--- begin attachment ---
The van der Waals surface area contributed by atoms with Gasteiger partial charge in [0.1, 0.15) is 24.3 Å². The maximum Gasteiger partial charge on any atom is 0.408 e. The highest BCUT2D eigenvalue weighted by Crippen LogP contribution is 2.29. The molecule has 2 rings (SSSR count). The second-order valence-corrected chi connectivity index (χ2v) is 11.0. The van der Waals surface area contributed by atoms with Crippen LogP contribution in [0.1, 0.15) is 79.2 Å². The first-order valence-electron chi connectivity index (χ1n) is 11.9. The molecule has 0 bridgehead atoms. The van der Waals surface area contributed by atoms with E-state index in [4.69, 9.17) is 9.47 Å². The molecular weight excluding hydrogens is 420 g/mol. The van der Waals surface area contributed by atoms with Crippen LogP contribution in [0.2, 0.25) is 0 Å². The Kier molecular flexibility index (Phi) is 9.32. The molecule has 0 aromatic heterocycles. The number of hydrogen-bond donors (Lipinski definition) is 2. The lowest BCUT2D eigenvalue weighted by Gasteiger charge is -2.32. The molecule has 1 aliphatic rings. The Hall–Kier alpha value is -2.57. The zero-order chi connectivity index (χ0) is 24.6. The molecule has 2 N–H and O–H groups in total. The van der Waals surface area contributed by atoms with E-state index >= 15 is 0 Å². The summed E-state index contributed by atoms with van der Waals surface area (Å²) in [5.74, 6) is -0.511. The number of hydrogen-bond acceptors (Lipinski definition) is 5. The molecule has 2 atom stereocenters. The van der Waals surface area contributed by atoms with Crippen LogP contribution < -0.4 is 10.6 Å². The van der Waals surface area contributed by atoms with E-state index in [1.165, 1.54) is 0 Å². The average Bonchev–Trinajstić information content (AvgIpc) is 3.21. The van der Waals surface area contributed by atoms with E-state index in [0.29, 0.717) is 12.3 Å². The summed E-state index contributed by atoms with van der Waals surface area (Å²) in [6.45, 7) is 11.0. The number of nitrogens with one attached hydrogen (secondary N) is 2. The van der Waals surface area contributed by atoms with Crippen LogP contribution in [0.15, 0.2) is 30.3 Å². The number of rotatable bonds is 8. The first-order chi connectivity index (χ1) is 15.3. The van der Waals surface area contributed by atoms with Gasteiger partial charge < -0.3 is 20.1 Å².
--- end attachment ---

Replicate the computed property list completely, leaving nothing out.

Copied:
The van der Waals surface area contributed by atoms with Gasteiger partial charge in [0.1, 0.15) is 24.3 Å². The maximum Gasteiger partial charge on any atom is 0.408 e. The highest BCUT2D eigenvalue weighted by Crippen LogP contribution is 2.29. The molecule has 2 rings (SSSR count). The second-order valence-corrected chi connectivity index (χ2v) is 11.0. The van der Waals surface area contributed by atoms with Crippen LogP contribution in [0.1, 0.15) is 79.2 Å². The first-order valence-electron chi connectivity index (χ1n) is 11.9. The molecule has 0 bridgehead atoms. The van der Waals surface area contributed by atoms with E-state index in [4.69, 9.17) is 9.47 Å². The molecular weight excluding hydrogens is 420 g/mol. The van der Waals surface area contributed by atoms with Crippen LogP contribution in [0.2, 0.25) is 0 Å². The Kier molecular flexibility index (Phi) is 9.32. The molecule has 0 aromatic heterocycles. The number of hydrogen-bond donors (Lipinski definition) is 2. The lowest BCUT2D eigenvalue weighted by Gasteiger charge is -2.32. The molecule has 1 aliphatic rings. The Hall–Kier alpha value is -2.57. The zero-order chi connectivity index (χ0) is 24.6. The molecule has 2 N–H and O–H groups in total. The van der Waals surface area contributed by atoms with E-state index >= 15 is 0 Å². The summed E-state index contributed by atoms with van der Waals surface area (Å²) in [5.74, 6) is -0.511. The number of hydrogen-bond acceptors (Lipinski definition) is 5. The molecule has 2 atom stereocenters. The van der Waals surface area contributed by atoms with Crippen LogP contribution < -0.4 is 10.6 Å². The van der Waals surface area contributed by atoms with E-state index in [1.165, 1.54) is 0 Å². The average Bonchev–Trinajstić information content (AvgIpc) is 3.21. The van der Waals surface area contributed by atoms with E-state index in [0.29, 0.717) is 12.3 Å². The summed E-state index contributed by atoms with van der Waals surface area (Å²) in [6.45, 7) is 11.0. The number of nitrogens with one attached hydrogen (secondary N) is 2. The van der Waals surface area contributed by atoms with Crippen LogP contribution in [0.15, 0.2) is 30.3 Å². The number of rotatable bonds is 8. The first-order chi connectivity index (χ1) is 15.3. The van der Waals surface area contributed by atoms with Gasteiger partial charge < -0.3 is 20.1 Å².